The wave energy resource in the Pacific Ocean surrounding Hawaii is abundant enough to, in theory, supply most of the state’s electricity. In addition, the Hawaiian Islands are situated perfectly for Ocean Thermal Energy Conversion (OTEC). Tidal and ocean current resources, however, are less promising.
The State of Hawaii is proposing that an aggressive 40% of its electricity come from renewable resources by the year 2030, a significant increase over the currently legislated 20% by 2020 Renewable Portfolio Standard. Ocean energy is anticipated to play a role in achieving that goal. Recognizing that obtaining permits for renewable energy projects is a major barrier to their implementation, the state has hired a renewable energy facilitator to coordinate permits for large-scale projects. The Department of Business, Economic Development and Tourism has also been assigned the responsibility for designing a streamlined permitting process.
A number of ocean energy developers are pursuing RD&D projects in Hawaii. In 2008, a 2.7-MW project by Oceanlinx off the northern coast of Maui was announced. Later that year, OPT deployed its third PowerBuoy in Kaneohe Bay, an effort supported by the US Navy. A demonstration of CIIIS/SG2’s wind-wave buoy was also completed in Kaneohe Bay. Other wave energy companies have expressed interest in pursuing projects in Hawaii.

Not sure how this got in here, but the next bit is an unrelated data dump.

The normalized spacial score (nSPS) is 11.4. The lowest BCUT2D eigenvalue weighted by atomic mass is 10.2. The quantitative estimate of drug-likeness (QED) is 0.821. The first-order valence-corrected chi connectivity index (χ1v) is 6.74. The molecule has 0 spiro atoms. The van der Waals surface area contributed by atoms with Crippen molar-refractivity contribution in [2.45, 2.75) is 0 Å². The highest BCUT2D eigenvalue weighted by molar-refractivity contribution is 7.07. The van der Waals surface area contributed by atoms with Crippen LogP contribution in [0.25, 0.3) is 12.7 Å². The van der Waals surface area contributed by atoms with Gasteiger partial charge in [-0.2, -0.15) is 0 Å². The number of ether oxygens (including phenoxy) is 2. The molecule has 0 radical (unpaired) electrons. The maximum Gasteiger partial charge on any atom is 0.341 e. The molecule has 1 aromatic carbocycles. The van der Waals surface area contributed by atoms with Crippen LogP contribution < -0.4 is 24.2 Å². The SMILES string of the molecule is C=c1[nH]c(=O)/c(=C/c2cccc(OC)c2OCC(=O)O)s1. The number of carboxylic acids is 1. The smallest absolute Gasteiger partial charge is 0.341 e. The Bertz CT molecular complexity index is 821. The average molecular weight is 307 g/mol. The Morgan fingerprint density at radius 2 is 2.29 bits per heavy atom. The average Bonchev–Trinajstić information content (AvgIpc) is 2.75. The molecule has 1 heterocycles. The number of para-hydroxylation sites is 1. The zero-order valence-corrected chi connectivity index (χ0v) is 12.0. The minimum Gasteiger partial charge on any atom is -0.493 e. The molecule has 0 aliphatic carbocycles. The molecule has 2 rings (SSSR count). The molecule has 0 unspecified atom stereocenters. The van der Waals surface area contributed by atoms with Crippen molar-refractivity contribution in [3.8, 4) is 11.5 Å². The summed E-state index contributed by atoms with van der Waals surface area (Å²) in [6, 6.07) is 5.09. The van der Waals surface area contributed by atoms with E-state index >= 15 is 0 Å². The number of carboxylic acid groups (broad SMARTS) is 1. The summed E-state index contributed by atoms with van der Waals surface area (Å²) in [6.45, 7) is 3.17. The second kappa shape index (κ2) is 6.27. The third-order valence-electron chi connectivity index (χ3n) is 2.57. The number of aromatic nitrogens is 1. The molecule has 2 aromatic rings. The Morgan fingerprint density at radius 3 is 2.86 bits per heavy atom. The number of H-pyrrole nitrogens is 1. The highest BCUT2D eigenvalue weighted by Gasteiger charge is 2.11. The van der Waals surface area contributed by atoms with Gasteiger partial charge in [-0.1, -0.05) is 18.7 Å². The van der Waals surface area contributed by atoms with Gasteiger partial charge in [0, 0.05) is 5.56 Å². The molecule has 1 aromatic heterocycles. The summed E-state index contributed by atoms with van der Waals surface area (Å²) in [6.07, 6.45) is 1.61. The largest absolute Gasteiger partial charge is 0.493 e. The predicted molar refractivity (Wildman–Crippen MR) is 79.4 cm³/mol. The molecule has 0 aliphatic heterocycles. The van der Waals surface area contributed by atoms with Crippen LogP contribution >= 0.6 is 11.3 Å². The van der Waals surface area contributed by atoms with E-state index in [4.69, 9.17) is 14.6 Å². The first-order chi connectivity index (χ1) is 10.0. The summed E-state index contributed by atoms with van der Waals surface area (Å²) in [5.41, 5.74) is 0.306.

The University of Hawaii’s Hawaii Natural Energy Institute (HNEI) has received one of two US Department of Energy awards establishing a National Marine Renewable Energy Center. HNEI anticipates implementing projects to test components, devices, and interconnection systems for wave energy at three sites on the islands of Oahu and Maui, and to pursue OTEC R&D at the existing Natural Energy Laboratory of Hawaii Authority (NELHA) facility on the island of Hawaii.
A 2008 agreement between Lockheed Martin Corporation and the Taiwan Industrial Technology Research Institute will support the development of a 10 megawatt pilot OTEC plant in Hawaii.